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The Neppi Modona Diaries
Reading Jewish Survival through My Italian Family
Kate Cohen

Not in stock or not yet published
Expected: January 1997

Dartmouth College Press
1997 • 284 pp. 11 illus. 6 x 9"
Jewish Studies / Biography / 20th Century History / European History

$35.00 Hardcover, 978-0-87451-783-5

"Cohen has integrated primary and secondary sources into a fascinating portrait of a family, a nation and an era that is not only an informative historical text but also a great read. The Neppi Modonas were relatives of Cohen's father who she visited in Florence for brief periods beginning when she was 12 . . . Cohen also explores the meaning of Judaism in Italy in general, including a charming account of the year she and her sister attended Rosh Hashanah services in Florence." —Publishers Weekly

A polyvocal memoir chronicling the experiences of one Jewish family in fascist Italy, as reconstructed from diaries and interviews by a young cousin.

This fascinating tapestry of four interwoven voices documents the experiences of each member of an Italian Jewish family during World War II. Kate Cohen, a distant relative, masterfully juxtaposes the memoirs of Aldo, the Neppi Modona patriarch, his son Leo's "fictionalized" account, and the oral histories of the mother, Rachel, and the daughter, Lionella. The result is both rich and revealing, an account of a perilous and disturbing period that also illuminates how each individual lived a different war and kept conflicting memories of it.

An academic by profession, Aldo is also a member of the Fascist Party at the time his memoir begins. Cohen seeks to unravel this seeming paradox and finds that for Jews in Italy, who by the end of the First World War had experienced several generations of freedom and prosperity, Fascism was a way to express love for the Fatherland and opposition to the Bolshevik upheaval. But Aldo's nationalist loyalty cannot ward off the anti-Semitism that follows with terrifying speed Mussolini's alliance with Hitler. The family's initial recollections of the heartache created by the "racial laws" soon expand from discrimination and suppression into real hardships: displacement, deprivation, bombings, blackouts, rationing, to hiding for their lives during the German occupation. The polyphonic voice of the narrative communicates with wrenching vividness the Neppi Modonas' pain and strength, and at the same time, through Cohen's mediating consciousness, provides insights into being a Jew in a post-Holocaust world.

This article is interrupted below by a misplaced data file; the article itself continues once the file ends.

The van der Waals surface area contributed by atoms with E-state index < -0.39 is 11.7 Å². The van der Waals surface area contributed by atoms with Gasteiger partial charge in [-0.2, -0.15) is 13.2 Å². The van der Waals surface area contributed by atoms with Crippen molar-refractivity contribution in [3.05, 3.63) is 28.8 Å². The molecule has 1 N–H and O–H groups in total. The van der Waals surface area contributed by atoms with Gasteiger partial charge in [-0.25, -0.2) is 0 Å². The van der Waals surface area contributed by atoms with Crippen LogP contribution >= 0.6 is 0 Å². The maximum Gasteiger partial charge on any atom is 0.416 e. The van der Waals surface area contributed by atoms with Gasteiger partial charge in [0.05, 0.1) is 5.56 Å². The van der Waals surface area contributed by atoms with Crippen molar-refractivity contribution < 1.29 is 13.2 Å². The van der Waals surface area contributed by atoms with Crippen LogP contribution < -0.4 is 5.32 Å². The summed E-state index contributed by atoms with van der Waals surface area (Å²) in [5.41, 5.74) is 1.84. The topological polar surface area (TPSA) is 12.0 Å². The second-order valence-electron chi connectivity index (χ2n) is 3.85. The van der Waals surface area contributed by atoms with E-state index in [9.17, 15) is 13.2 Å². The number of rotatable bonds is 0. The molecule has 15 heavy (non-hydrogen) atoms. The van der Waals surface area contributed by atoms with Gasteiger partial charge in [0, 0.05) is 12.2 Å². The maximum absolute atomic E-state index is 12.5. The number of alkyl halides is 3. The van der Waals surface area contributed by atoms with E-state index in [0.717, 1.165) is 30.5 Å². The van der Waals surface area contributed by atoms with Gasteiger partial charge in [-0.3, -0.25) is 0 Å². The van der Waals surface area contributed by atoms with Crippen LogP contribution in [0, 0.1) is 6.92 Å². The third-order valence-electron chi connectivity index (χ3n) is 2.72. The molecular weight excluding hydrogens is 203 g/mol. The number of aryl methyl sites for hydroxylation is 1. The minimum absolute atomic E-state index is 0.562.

From the Book:

"But didn't I know I was Jewish, and didn't you know and didn't everyone know? And if I have had the honor of fighting at your side wasn't I also subject to the same duties, with the obligation to fulfill them scrupulously just like you? . . . So think whether my enthusiasm for the Fascist movement was sincere, the movement that gave us liberty again, that made our hearts beat anew with passion and pride, that made spiritual values honorable!

"Deep within himself, each one asked question upon question, and felt a discomfort inside, an agony he had never felt; it seemed like an awakening from a lethargy. But then was it all a trick, bad faith to call us Italians, an ongoing fiction since birth -- parents, relatives, everyone complicit?"

-- from the writings of Aldo Neppi Modona: classical scholar, WWI veteran, early member of the Fascist party, and a Jew

KATE COHEN is a freelance writer and editor.

Thu, 7 Feb 2013 10:16:26 -0500